In the above equation is the lattice constant of the effective periodic chain. Eq. (6) clearly indicates a non-dispersive, wave vector-independent, flat band at . This is compliant with the result obtained by analyzing the decoupled set of equations Eq. (4). The same set of arguments brings back the FBS at as shown in ref mati () for .

Ii The Fibonacci-Diamond array

We now construct a periodic array of diamond with a Fibonacci segment of two different bond lengths and embedded in it. The linear Fibonacci chain grows according to the prescription sutherland () and . This generates a quasiperiodic chain with two different hopping integrals, viz., and and three kinds of vertices (flanked by two -bonds), ( on the left and on the right), and (in between an pair). The corresponding on-site potentials are designated by , and respectively. Fig. 2 describes a periodic array of diamonds with each arm hosting a third generation Fibonacci segment . A magnetic flux pierces each diamond. The hopping integrals along the bonds and pick up Peierls’ phases vidal1 (), and read and respectively. Here, , being the Fibonacci number in the -th generation. The symbols and refer to the hopping in the so called forward and backward directions respectively - a consequence of the broken time reversal symmetry.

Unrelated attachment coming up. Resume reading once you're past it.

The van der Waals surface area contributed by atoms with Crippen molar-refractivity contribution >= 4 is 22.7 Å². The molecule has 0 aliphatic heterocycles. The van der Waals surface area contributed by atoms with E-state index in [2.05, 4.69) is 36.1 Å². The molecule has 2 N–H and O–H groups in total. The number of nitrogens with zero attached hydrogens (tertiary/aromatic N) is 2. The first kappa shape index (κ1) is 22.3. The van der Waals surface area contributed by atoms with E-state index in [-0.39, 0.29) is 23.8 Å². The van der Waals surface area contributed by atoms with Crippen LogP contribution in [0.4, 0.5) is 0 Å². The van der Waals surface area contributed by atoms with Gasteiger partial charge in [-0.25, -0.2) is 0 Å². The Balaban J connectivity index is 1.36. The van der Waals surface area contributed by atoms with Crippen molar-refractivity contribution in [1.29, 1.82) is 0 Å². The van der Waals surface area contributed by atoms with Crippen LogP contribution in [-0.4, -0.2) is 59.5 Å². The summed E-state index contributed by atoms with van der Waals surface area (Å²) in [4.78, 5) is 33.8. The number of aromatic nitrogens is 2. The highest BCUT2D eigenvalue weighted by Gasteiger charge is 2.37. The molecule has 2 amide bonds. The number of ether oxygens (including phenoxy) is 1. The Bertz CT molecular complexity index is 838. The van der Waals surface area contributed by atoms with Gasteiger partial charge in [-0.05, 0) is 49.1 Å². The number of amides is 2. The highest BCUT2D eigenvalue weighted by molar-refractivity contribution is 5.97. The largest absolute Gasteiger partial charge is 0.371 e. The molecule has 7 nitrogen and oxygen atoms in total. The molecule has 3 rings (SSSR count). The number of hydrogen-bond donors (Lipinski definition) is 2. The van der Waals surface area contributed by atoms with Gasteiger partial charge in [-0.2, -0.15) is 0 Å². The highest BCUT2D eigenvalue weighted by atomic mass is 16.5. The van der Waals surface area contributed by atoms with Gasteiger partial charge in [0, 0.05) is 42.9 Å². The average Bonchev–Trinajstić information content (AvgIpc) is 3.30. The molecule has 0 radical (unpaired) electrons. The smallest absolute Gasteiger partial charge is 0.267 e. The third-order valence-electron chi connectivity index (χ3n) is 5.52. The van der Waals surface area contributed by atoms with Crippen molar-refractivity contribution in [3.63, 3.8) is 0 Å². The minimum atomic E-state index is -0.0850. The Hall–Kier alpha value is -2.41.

Figure 2: (Color online). (a) A perfectly periodic array of identical diamond blocks when each arm of a diamond hosts a third generation Fibonacci sequence of bonds and .

In what follows, we shall deal with generations ending with the bond only, that is, , , , . This is only for convenience, and does not affect the final result as we are interested in the case when .

As proposed, we embed a -th generation Fibonacci segment in each arm of the diamond. The difference equations Eq. (2) for the three kinds of atomic sites are now of the form,

(7)

where, the index refers to a site of type , or appropriately.

The Fibonacci segment trapped in a diamond arm is now decimated times, using the set of Eq. (7) to reduce the geometry into a simple diamond with

Figure 3: (Color online) Dispersion curves for a 5th generation Fibonacci-Diamond array for (a) , (b) , (c) , and (d) . We have chosen , and . Energy is measured in units of .

two kinds of vertices with renormalized on site potentials , (black dots) and (red dots encircled with green line). The effective hopping integral connecting these two sites is , depending on the sense of traversal. The recursion relations we exploit during the sequential decimation process are given by,

(8)

Obviously, at any -th stage of renormalization. The quantity is given by .

As the Fibonacci segment is decimated completely following an step execution of the recursion relations (8), the Fibonacci-diamond geometry is reduced to a